Storms and rumors of storms are stirring along the Gulf Coast. While a potential severe storm is brewing, it is too early for meteorologists to be confident in predicting anything.
Kyle Pallozzi, a meteorologist for the National Weather Service in Sterling, said Northern Shenandoah Valley residents could see any number of weather conditions.
“If it pans out, we could be looking at a major storm,” Pallozzi said. “Right now, pretty much anything is on the table.”
The potential is enough to attract the attention of local residents, but Weather Service models are projecting a wide range of possible situations. One model, Pallozzi said, showed zero precipitation coming through the county while others forecast “a lot” of snow.
“It’s definitely not a sure thing right now,” he said. “There’s a remarkable amount of uncertainty to what track the storm will take.”
Sunday night’s fog advisory was unrelated to this particular storm, Pallozzi said. The end of the weekend’s cold front wiped out the fog and local residents shouldn’t expect any more this week.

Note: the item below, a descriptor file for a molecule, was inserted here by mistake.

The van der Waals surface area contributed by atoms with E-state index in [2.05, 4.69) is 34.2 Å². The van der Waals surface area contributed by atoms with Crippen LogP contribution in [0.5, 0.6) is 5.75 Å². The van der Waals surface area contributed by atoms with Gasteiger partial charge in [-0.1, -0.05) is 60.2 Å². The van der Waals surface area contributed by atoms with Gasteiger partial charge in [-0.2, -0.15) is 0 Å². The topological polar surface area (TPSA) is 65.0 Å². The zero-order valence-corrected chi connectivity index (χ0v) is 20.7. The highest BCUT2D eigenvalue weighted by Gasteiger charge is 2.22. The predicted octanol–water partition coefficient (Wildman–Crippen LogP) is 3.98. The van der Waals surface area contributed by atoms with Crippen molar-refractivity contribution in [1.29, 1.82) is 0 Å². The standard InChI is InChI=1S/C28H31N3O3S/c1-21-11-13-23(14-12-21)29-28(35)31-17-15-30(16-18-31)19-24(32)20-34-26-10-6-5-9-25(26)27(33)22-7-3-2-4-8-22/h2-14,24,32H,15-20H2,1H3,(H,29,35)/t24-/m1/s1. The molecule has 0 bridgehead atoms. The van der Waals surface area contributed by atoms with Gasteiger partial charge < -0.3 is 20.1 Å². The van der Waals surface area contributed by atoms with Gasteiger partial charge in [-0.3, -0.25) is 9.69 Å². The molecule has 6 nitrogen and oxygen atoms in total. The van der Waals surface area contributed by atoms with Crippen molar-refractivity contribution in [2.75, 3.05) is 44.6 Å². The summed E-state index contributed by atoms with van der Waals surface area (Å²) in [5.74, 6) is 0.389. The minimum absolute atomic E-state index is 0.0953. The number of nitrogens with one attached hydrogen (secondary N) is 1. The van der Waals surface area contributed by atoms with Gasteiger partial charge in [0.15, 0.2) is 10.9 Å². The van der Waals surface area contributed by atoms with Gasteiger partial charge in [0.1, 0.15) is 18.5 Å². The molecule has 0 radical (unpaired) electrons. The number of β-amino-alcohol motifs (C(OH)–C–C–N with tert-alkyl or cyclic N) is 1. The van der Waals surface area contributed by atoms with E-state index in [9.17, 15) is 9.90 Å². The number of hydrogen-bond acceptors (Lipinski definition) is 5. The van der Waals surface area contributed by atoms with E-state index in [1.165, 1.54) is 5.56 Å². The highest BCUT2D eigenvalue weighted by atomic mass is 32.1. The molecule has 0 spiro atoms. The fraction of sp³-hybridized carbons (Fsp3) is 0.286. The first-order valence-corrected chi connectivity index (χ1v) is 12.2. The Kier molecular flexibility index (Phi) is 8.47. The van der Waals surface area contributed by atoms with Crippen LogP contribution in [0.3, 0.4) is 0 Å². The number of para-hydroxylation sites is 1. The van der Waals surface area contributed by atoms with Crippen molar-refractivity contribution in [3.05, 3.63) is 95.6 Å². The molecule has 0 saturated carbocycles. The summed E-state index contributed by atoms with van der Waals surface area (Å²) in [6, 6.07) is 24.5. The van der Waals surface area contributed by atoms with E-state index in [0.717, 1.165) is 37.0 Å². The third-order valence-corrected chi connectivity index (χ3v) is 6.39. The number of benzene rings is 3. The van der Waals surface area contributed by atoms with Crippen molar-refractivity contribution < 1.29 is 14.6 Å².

With plenty of variables still in play, Pallozzi said any winter weather conditions could start as early as Friday, but will most likely begin on Saturday evening.
If a storm makes its way through the region this weekend, it will be snowfall as opposed to the sleet and freezing rain that the season’s first cold snap brought.
Pallozzi said the Weather Service will have a general idea of which track the storm is going to take three or four days ahead of it.
Depending on the storm’s severity, a number of Christmas festivities are in danger of being disrupted.
Strasburg moved its annual parade from Saturday afternoon to Sunday, opting to postpone a full week rather than compete with the Front Royal and Middletown parades on Sunday.
A bevy of live nativities could see their shows interrupted if the worst predictions come true. The Front Royal Oratorio Society’s Celestial Celebration and Merrimint in Middletown are two other events scheduled for this weekend.